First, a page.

Coliving Spaces in Taiwan
Located in East Asia, Taiwan is a densely populated island with around 23 million residents. The landscape is renowned for being particularly breathtaking, with mountain ranges running from north to south on the eastern side, rolling plains on the west plus sandy beaches and coral reef by the coast.
The people of Taiwan are among the most welcoming in the world and believe that “ren qing wie” is an important quality. This loosely translates as “the flavour of human feeling”; part of this includes being friendly to strangers, generosity and observing correct behaviours at all times.
This unique Taiwanese characteristic means that coliving works particularly well, and in a location where space is at a premium, it’s the ideal solution. The cities of Taipei and Tainan are two of the most popular destinations for digital dwellers.
Away from work, if you want to see more of Taiwan, then cycling is the most popular way to travel. The government has made investment in cycling paths a priority and in main cities such as Taipei, there’s an excellent infrastructure.
Taiwanese cuisine is much lauded and if you’re a foodie, the night markets are a must. With around 300 markets located on the island, street food known as “xiao-chi” is hugely popular. This includes everything from oyster omelet to xiao long bao (soup dumplings) and the traditional bubble tea milk.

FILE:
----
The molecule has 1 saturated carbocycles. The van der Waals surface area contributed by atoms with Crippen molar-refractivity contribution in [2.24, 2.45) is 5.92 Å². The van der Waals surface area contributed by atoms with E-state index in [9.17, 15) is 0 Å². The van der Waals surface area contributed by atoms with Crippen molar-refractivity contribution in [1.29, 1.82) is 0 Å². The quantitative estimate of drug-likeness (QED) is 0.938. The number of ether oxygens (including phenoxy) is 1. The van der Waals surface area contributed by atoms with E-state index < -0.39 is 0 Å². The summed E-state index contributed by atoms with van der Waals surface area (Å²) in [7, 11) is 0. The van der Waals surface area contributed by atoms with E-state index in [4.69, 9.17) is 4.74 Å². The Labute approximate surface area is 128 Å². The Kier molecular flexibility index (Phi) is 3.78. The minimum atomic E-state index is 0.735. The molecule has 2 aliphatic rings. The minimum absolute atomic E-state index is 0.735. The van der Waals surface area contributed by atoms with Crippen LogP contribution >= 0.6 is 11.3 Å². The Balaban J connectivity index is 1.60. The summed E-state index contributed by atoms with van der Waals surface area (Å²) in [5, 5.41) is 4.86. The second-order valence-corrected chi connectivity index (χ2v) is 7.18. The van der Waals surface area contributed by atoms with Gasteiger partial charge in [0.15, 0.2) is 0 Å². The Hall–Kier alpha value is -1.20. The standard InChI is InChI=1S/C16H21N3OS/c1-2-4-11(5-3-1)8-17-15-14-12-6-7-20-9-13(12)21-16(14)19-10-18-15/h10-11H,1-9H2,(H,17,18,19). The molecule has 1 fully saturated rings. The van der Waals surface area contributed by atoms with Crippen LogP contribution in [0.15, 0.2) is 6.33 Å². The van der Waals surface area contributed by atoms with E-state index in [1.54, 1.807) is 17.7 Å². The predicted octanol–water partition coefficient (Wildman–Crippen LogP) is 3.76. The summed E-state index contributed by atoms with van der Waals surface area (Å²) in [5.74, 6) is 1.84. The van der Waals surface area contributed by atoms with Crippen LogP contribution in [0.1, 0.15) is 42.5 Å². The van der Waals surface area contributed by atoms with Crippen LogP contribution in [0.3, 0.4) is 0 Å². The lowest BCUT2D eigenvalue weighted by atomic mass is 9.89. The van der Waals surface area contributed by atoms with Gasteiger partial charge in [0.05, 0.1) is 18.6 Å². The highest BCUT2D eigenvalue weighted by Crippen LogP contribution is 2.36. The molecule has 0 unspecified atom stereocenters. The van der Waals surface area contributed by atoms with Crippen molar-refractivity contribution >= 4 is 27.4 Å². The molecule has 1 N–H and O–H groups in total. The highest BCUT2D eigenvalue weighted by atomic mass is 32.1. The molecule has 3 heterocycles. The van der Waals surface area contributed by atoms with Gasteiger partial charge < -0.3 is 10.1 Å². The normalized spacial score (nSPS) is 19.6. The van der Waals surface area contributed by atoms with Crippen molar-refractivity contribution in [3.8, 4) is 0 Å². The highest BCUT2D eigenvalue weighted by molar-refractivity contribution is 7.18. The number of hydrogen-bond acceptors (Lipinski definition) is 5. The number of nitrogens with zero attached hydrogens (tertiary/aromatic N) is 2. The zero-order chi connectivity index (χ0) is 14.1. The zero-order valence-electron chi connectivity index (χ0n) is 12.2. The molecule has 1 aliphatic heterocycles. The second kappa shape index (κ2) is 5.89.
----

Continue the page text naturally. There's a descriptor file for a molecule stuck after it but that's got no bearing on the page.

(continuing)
The National Palace Museum, located in Taipei is a paradise for art lovers. It hosts the biggest collection of Chinese art found anywhere in the world and includes 10,000 items including bronze carvings, jade statues, calligraphy and pottery. The exhibits here change regularly with only a small fraction of their catalogue on display at once.
Fun facts about Taiwan:
- You can drive around the whole of Taiwan in just eight hours
- Portuguese explorers first arrived at Taiwan in 1590 and were so taken aback by its loveliness they named it “Ilha Formosa” aka “Beautiful Island”
- Family is an integral part of Taiwanese culture with extended families of up to 50 members all living together in a single household
- Plum blossom is the national flower of Taiwan and as a winter flower, symbolises courage and perseverance
- The refuse collection trucks play Für Elise by Beethoven when they arrive, much like an ice-cream truck might do; this is the signal for Taiwanese residents to bring out their rubbish!